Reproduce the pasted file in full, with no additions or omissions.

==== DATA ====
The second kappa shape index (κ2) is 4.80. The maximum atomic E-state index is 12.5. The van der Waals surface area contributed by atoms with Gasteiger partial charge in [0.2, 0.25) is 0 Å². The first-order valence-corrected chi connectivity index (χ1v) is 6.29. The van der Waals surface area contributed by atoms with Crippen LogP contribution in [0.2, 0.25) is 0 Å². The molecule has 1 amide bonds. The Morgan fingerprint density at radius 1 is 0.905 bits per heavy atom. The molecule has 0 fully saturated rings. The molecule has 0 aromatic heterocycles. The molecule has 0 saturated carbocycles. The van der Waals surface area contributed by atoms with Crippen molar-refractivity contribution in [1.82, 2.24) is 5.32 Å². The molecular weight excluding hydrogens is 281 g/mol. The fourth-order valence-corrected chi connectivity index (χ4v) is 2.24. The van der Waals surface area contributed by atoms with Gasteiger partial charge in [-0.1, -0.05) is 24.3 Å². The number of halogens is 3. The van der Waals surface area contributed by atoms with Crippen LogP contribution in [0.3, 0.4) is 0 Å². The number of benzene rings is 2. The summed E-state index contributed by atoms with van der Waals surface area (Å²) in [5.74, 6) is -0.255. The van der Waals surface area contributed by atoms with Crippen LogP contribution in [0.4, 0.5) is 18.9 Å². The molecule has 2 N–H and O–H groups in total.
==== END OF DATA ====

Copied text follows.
The second kappa shape index (κ2) is 4.80. The maximum atomic E-state index is 12.5. The van der Waals surface area contributed by atoms with Gasteiger partial charge in [0.2, 0.25) is 0 Å². The first-order valence-corrected chi connectivity index (χ1v) is 6.29. The van der Waals surface area contributed by atoms with Crippen LogP contribution in [0.2, 0.25) is 0 Å². The molecule has 1 amide bonds. The Morgan fingerprint density at radius 1 is 0.905 bits per heavy atom. The molecule has 0 fully saturated rings. The molecule has 0 aromatic heterocycles. The molecule has 0 saturated carbocycles. The van der Waals surface area contributed by atoms with Crippen molar-refractivity contribution in [1.82, 2.24) is 5.32 Å². The molecular weight excluding hydrogens is 281 g/mol. The fourth-order valence-corrected chi connectivity index (χ4v) is 2.24. The van der Waals surface area contributed by atoms with Gasteiger partial charge in [-0.1, -0.05) is 24.3 Å². The number of halogens is 3. The van der Waals surface area contributed by atoms with Crippen LogP contribution in [0.3, 0.4) is 0 Å². The number of benzene rings is 2. The summed E-state index contributed by atoms with van der Waals surface area (Å²) in [5.74, 6) is -0.255. The van der Waals surface area contributed by atoms with Crippen LogP contribution in [0.4, 0.5) is 18.9 Å². The molecule has 2 N–H and O–H groups in total.